Nobel Laureate Toni Morrison, best known for her mesmerizing ¿Beloved¿ has penned her most recent novel, ¿A Mercy,¿ about the turbulent times surrounding the birth of our nation, through the eyes of several downtrodden characters. <BR/><BR/>Jacob Vaark owns a small farm in upstate New York. He abhors slavery but purchases a young Native American, Lina, who is the sole survivor of her village after a smallpox epidemic kills all around her. Jacob also purchases a wife, Rebekka, from England. At first, his wife and Lina don¿t get along, but with the harsh realities of life in the 1690s, they soon come to depend on and love each other. Sorrow, a slave girl who Jacob rescued from a bad situation, struggles to fit into this small, disjointed family. Florens, yet another young slave, is given to Jacob in exchange for a debt owed by a rich landholder.<BR/><BR/>¿A Mercy¿ follows the internal struggles of each person. Jacob is clearly conflicted by his ownership of slaves, ¿God help me if this is not the most wretched business,¿ yet it is thanks to slaves that he is able to stay above the financial fray. Florens, a tortured soul who is never able to come to terms with being given up by her mother feels betrayed.<BR/><BR/>The weaving together of these lives and how they survive on a daily basis in a world where almost all people are for sale, makes for a fascinating read. It is an absorbing look at our country in its infancy when rules were still being written, and landowners used and then discarded other people without a thought. The difficulty with ¿A Mercy¿ is in the way the story is told. It is disjointed with story lines starting and abruptly ending for no apparent reason, making it quite difficult to follow. For instance, the first chapter is a recounting by Florens of her ¿adoption¿ by Jacob, although he is referred to as ¿Sir¿ and never Jacob. The second chapter then jumps to the same event, but through Jacob¿s eyes. The reader has no idea who is telling the narrative, or that this is the same incident until quite late in the chapter.<BR/><BR/>Much of ¿A Mercy¿ is told in the third person and these sections are the easiest to follow while those told by Florens, the slave girl, require careful reading. Her sections are written in her voice and use language such as: ¿Or when a corn-husk doll sitting on a shelf is soon splaying in the corner of a room and the wicked of how it got there is plain,¿ or ¿Night is thick no stars anyplace but sudden the moon moves. The chafe of needles is too much hurt and there is no resting there at all.¿ You come to understand the cadence, but it takes work.<BR/><BR/>There is much to admire in this book, including the touching chapter recounting Rebekka¿s life. The choices she is faced with, ¿¿her prospects were servant, prostitute, wife, and although horrible stories were told about each of those careers, the last one seemed safest,¿ bring the stark realities of life in the 1690s to light. The final chapter concludes in such a chilling way, particularly for Florens, to make the struggle of staying with the difficult text, worthwhile.<BR/><BR/><BR/>Quill says: A compelling story that is very difficult to follow at times.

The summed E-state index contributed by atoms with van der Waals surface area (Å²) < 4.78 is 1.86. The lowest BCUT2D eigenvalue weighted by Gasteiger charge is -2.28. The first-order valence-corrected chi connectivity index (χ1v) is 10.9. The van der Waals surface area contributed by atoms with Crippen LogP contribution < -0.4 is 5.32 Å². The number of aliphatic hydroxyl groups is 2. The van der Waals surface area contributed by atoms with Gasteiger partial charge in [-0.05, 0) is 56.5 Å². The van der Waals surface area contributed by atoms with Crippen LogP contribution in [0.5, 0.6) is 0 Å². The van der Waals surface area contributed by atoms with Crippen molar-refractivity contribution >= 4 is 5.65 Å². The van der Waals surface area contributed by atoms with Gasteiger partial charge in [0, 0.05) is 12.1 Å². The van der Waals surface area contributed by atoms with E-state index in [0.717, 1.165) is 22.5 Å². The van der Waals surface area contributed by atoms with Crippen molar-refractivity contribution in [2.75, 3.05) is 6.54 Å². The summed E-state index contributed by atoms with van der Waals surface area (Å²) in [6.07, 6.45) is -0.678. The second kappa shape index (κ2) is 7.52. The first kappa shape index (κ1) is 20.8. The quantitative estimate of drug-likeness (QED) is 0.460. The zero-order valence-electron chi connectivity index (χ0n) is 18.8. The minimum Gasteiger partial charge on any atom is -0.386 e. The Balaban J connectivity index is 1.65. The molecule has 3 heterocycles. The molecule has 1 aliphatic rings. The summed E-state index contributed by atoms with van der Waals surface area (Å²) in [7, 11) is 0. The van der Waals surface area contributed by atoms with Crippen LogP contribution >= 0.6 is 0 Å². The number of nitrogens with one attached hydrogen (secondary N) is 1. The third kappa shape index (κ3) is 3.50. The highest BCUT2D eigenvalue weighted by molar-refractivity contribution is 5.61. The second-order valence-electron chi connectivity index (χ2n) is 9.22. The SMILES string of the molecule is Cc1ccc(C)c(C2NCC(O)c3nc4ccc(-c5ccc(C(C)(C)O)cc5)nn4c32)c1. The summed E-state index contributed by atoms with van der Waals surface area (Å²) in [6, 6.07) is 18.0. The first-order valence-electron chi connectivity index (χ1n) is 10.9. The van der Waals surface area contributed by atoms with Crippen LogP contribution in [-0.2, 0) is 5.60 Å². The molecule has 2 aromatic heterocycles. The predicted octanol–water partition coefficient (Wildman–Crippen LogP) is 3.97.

1 out of 2 people found this review helpful.

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  • Posted May 28, 2013

    more from this reviewer

    Picked this up on clearance, as I know Tony Morrison is a wonder

    Picked this up on clearance, as I know Tony Morrison is a wonderful, well-known and award-winning author. But as much as I wanted... I just couldn't get into this. I finished it, sure. But much of the language was very hard to understand, it was quite hard to follow characters, and overall the storyline was pretty dark. Wouldn't recommend if you're not familiar with Morrison's style.

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  • Posted December 25, 2009

    This is a different type of Morrison

    This book was not what I was expecting...the usual tricky, explosive plot that accompanies Morrison's writing is missing from this work. This book is, for the most part, predictable and does not really tell a complete story. It just "is," and perhaps that is what a lot of readers go into a book expecting, but I do not expect that when I pick up something by Toni Morrison. In that respect, it was disappointing.

    Also, you felt when Morrison was developing her characters. Again, very predictable and very un-Morrison. It made you understand the characters better, but it was not done in any sort of crafty way. It was just done. Finally, after the back-story of each character was told, it was unclear exactly what each character was doing in the novel. There was no sense of closure after fininshing the novel even though the writing and set up seemed to be going towards that goal. Finally, the main male character was not that developed and even when his development began, it was unclear why he was even there in the first place (beyond the fact that all the other characters felt "saved" by him).

    This novel was not the deep, introspective story that I was expecting. It had bits and pieces, but no real "tie that binds."

    0 out of 1 people found this review helpful.

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  • Anonymous

    Posted June 6, 2009

    not an easy read

    I had a very difficult time getting in to the book and adjusting to the dialect of the writing.